The Point of Departure : Why One of Britain's Leading Politicians Resigned over Tony Blair's Decision to Go to War in Iraq
On 17 March 2003, Robin Cook, Leader of the House of Commons and former Foreign Secretary, resigned from the Cabinet in protest against the coming war in Iraq. His resignation speech against that war prompted the first standing ovation in the history of the House and marked the end of the ministerial career of one of Labour's most brilliant politicians. His arguments against that war are of profound interest and importance to American readers.
For the two years prior to his resignation, Robin Cook kept a diary, a personal record of Labour's second term, that forms the core of this narrative. The Point of Departure is Robin Cook's unvarnished account of this dramatic period in British political history. Though surprised by his abrupt dismissal in 2001 as Foreign Secretary, he became determined to effect the changes in Parliamentary democracy that he believed were essential if Parliament was to move into the twenty-first century. As Tony Blair told Cook on offering him leadership of the House of Commons, "This is the job for you."
Drawing on firsthand experiences in the Commons and the Cabinet, of encounters in conferences and corridors and late-night conversations, Cook details his gathering disillusionment with Tony Blair's change of direction, which he believes to be profoundly mistaken, and, above all, the change in foreign policy that led the United Kingdom away from its destiny in Europe and into participation in President Bush's war in Iraq.
This is the inside story of a government in power -- and of the tensions between those who govern. But above all it is the story of a politician who genuinely wanted to bring democracy closer to the people, but who saw a government increasingly detached from the values of himself and his party, and who developed a growing conviction that the government position on Iraq was morally, diplomatically, and politically wrong.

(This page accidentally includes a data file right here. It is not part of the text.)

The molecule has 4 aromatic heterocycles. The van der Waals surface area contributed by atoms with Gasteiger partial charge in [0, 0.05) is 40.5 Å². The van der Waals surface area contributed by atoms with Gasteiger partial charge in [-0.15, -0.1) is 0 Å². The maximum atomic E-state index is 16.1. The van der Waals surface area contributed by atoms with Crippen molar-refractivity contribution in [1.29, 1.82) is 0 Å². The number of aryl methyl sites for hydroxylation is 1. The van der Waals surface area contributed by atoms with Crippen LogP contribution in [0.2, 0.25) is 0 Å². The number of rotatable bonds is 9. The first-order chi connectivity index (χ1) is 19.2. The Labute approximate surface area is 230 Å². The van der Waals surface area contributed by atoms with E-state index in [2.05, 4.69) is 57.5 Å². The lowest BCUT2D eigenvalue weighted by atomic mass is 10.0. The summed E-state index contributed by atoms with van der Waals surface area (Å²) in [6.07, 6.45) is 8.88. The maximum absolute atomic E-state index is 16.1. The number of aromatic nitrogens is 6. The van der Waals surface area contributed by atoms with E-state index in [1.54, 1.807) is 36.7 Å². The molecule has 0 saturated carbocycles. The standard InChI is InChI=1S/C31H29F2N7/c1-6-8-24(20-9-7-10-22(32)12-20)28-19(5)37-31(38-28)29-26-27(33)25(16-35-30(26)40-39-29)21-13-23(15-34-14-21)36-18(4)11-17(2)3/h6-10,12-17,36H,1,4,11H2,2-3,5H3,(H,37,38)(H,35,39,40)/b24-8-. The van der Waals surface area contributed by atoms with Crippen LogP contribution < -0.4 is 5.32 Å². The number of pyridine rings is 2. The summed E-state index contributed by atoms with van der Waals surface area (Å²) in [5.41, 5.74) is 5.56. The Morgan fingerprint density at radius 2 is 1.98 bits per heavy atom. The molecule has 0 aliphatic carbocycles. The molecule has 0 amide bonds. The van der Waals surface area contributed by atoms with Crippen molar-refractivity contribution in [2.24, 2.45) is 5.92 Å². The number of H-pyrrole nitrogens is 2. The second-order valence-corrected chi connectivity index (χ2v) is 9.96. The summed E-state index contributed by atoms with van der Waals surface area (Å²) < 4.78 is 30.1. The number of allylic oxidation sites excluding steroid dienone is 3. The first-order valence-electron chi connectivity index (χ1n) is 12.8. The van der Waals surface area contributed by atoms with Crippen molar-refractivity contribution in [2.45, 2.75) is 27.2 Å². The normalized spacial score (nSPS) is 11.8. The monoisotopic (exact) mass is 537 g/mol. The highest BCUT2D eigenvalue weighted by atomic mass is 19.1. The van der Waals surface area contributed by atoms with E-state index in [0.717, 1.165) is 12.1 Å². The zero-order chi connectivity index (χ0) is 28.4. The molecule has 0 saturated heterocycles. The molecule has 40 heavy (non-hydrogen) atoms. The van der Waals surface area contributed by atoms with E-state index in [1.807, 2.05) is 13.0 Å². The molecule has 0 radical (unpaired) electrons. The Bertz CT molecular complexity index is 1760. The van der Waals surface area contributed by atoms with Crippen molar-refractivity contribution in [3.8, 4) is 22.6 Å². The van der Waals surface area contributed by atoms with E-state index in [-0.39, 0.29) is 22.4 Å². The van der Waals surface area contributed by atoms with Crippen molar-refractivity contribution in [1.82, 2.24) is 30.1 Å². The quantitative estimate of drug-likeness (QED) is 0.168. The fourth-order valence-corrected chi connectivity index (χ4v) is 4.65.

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Simon & Schuster
December 31, 2003
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Excerpt from The Point of Departure by Robin Cook
In my resignation speech in March 2003 I said that Tony Blair is the most successful Labour leader in my lifetime. I hope that the following pages fairly present some of the strengths and successes which make him such a dominant political figure, as well as the reasons why ultimately I could not continue to serve in his Cabinet. He deserves every credit for establishing Labour as the party of economic competence, for reversing a generation of neglect in the public services and for achieving more than any previous Prime Minister in promoting Britain's place in Europe, until the hurricane over his support for the war on Iraq blew him off course. I also find it admirable, indeed astonishing, that he remains a normal human being after six years at Number 10 under pressures that no one who has not seen them at first hand can imagine. I want him to continue as our leader, and I certainly want him to be successful in recovering the support of those electors who have left Labour.
It is easy to exaggerate the current electorate difficulties of his government. The remarkable truth remains that on its sixth anniversary in office Labour retained a lead in most opinion polls that no previous government had enjoyed in its mid-term period. The problem is not that people are unwilling to vote Labour, but that their enthusiasm for it has drained away. Labour has lost the political momentum of the historic landslide that propelled it into government and is now becalmed in a second term marked by caution rather than radicalism. Labour's current doldrums is the product of New Labour's strategy of stripping the party bare of any value that may prove a negative, but failing to fill the gap.
Political movements that leave their mark on history do so because they shape the political culture of society to their values. By that test New Labour is in danger of leaving no mark behind despite a combination of Labour's record length in office with Labour's record majority in office.
The crisis for myself and many other Labour supporters arose from the commitment of Britain as junior partner in the US invasion of Iraq. But Tony Blair's alliance with George Bush is symptomatic of a wider problem from New Labour's lack of ideological anchor. Tony approached relations with the incoming US Administration as a question of power politics. He never comprehended the perplexity he would cause his supporters at home by becoming the trusty partner of the most reactionary US Administration in modern times. It was always inevitable that such an unlikely alliance would put him at odds with many in the coalition that had elected Labour to office.